Please let me know what you now think based on that information. Lots of good information thus far. Please continue discussing this. If you would like to get updates on the book and be a guest editor, please leave your email below letting me know in a comment. Thank you.

Here is my current outline. Please comment on what you think of it and what could be added or taken away. This is not designed to be a book for people who are completely new to hobby electronics. I will not be explaining how to solder or why an LED blows up when plugged right into a 9v. It is designed to introduce Hobbyists first to prototyping and then to microcontroller prototyping (physical computing). Again this is based on Arduinos sample codes. It prepares you to begin making your own Prototypes. It doesn't tell you what to do. Just how to do it and where to look for more information on it. 90% of the code will already be on your IDE.

Proto.
Invent to Learn
Ashton Mehrle
September, 2013

Outline
Ch. - Preface

  • How I Discovered Prototyping
    Ch. - Introduction
  • Written by someone from Make: Arduino: or Hackaday:
    Ch. - Prototyping
  • What is Prototyping
  • Development Process
  • Mouse Trap Example
    Ch. - Creating Prototypes with basic electronics
  • Assuming you know basic electronic theory.
  • 1: Bristlebots
  • 2: Solar Charge Bots
  • 3: LED Altoids Light
  • 4: LED Altoids Light Sensor
  • 5: LED Altoids Tilt Sensor
  • 6: Custom Speaker
  • 7: LED Tester
    Ch. - Developer Boards
  • Physical computing
  • How does it work?
  • Comparison of popular Microcontrollers
    Ch. - The Platform
  • Downloading the IDE
  • WIndows
  • Mac
  • Linux
  • Attaching a Board to the IDE
  • Basic code
    Ch. - Basic Sketches
  • 1: Bare minimum
  • 2: Blink
  • 3: Digital Read Serial
  • 4: Analog Read Serial
  • 5: Button
  • 6: Button State Change
  • 7: Servo Sweep
    Ch. - Advanced Sketches
  • 1: Dimmer
  • 2: Graph
  • 3: If Statement
  • 4: Array
  • 5: While Loop
  • 6: Ping
  • 7: Keyboard Message
  • 8: Button Mouse Control
    Ch. - Modifying Existing Code
  • 1: Light Sensing LED
  • 2: Tilt Sensing LED
  • 3: Control a Motor with a Button
  • 4: Blink a Motor
  • 5: Servo Sweep Mod
    Ch. - Creating Your Own Sketches
  • How to recycle code
  • Tips and Tricks
    Ch. - How Use Prototyping Effectively
  • Originality is key
  • Getting it out there
  • Getting funding via Kickstarter or Indygogo
  • Creating a brand
  • Get a Blog
    Ch. - Where To Get Components?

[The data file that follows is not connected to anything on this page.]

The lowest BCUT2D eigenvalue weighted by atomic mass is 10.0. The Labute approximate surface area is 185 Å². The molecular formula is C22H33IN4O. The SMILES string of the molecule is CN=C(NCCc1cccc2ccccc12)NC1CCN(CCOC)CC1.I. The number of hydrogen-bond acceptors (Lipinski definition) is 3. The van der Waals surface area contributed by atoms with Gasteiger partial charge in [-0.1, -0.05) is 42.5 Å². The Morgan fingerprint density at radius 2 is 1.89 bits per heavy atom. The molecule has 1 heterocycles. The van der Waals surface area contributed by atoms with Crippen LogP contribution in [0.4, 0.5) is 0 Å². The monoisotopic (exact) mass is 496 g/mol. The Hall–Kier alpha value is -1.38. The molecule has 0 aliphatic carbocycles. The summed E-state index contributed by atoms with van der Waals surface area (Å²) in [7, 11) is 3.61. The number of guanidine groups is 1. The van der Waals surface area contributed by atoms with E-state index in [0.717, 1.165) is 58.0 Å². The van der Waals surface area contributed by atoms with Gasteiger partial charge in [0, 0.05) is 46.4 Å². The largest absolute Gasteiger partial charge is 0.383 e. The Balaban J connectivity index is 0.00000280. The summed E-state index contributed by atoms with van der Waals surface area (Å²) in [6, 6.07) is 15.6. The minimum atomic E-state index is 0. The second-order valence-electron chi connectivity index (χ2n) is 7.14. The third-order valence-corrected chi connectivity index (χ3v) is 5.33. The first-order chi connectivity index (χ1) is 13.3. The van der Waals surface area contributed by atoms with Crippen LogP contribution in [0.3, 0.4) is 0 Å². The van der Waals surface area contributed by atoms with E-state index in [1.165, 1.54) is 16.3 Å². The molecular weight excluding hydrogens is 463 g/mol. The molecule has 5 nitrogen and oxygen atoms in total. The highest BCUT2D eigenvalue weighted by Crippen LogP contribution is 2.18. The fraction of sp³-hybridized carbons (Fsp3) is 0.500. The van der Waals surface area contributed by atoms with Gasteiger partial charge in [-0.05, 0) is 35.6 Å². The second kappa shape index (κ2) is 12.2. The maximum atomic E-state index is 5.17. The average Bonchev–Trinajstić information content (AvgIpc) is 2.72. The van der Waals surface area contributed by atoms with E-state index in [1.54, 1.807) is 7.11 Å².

• Thrift shops
  • Radio Shack
  • Online Stores
    Ch. - Now what?
  • Go make some prototypes
  • Visit my Blog at ...

Resources
-Link to code on GitHub
-Popular board comparisons
-List of components used
-Resistor calculating chart
-Ohm converting chart
-Arduino code terms / definitions
-LInks to useful sites

It looks good. Any chance you could post your web sight!

-Link to code on GitHub
-Popular board comparisons
-List of components used
-Resistor calculating chart
-Ohm converting chart
-Arduino code terms / definitions
-LInks to useful sites

That is an awesome feature that many many many books on Arduino are missing!

The website is also in the works as it will become my blog as the book is released. I plan on creating a drop box and will post a new topic within 2 months from now when the first draft is finished. I will then trust the Arduino comunity to assist me in any final edits before the oficial iBooks and PDF release.


Here is the introduction/preface

This is not designed to be a book for people who are completely new to hobby electronics.

Good! There are already entire fat textbooks written on learning electronics.

Although I’m still unsure the focus of this book. I see only a little on prototyping, and a lot on Arduino programming.

If this is about prototyping, then you really need to talk about more than just the Arduino. Focus should be on the use of development boards, and the use of Arduinos in that context. For that, any chip with proprietary software that you are not allowed to duplicate is useless. Some chips have an interpreter permanently installed on the chip, and you -must- buy preprogrammed chips for a premium price from that company to use anything you write for them. For instance, the Parallax Propeller. Versus the Arduino, where it is free and open source, and you can upload a compiled Sketch to a <$2 Atmel chip. You also have the ability to recompile an Arduino Sketch to a wide variety of other Atmel microcontrollers, from an 8 pin 8 bit chip, to a 32 bit 84MHz ARM processor.

You can talk about Assembler versus higher level languages like C/C++. Cypress Semiconductors has some 48MHz 32 Bit ARM PSoC (Programmable System on a Chip) that use a programming interface that is a combination of C++ and a visual programming interface. Microchip has a C/C++ IDE for their 24 and 32 bit chips.

If a client orders a proof-of-concept prototype, I’m not interested in packing up a $50 developer board and a bunch of $25 shields with loads of loose wires in plug-in connections into an oversized case. I want a custom PCB with a $4 Atmel Mega 2560 or a $1 8 pin chip and similarly priced parts. There are a variety of companies I can send out my designs to have PCBs made, or I can make my own PCBs, again with a variety of methods. There are also a fair variety of affordable or free schematic capture/PCB creation programs available.

PCB and case design go hand-in-hand. Screens must line up, buttons, connectors, etc. must fit the case. For a proof-of-concept prototype, found objects (handheld games, etc.), glued-together plastic, and purpose-built cases (Hammond boxes, etc.) are great. But for a production prototype, you need to keep in mind how the final case will be produced. Injection molded plastic has some specific requirements. For small quantities, you may have cases CNC or LASER cut, which have their own limits. So even if you can make a custom 3D printed case with all kinds of undercuts and internal features, you may end up with an unproduceable case.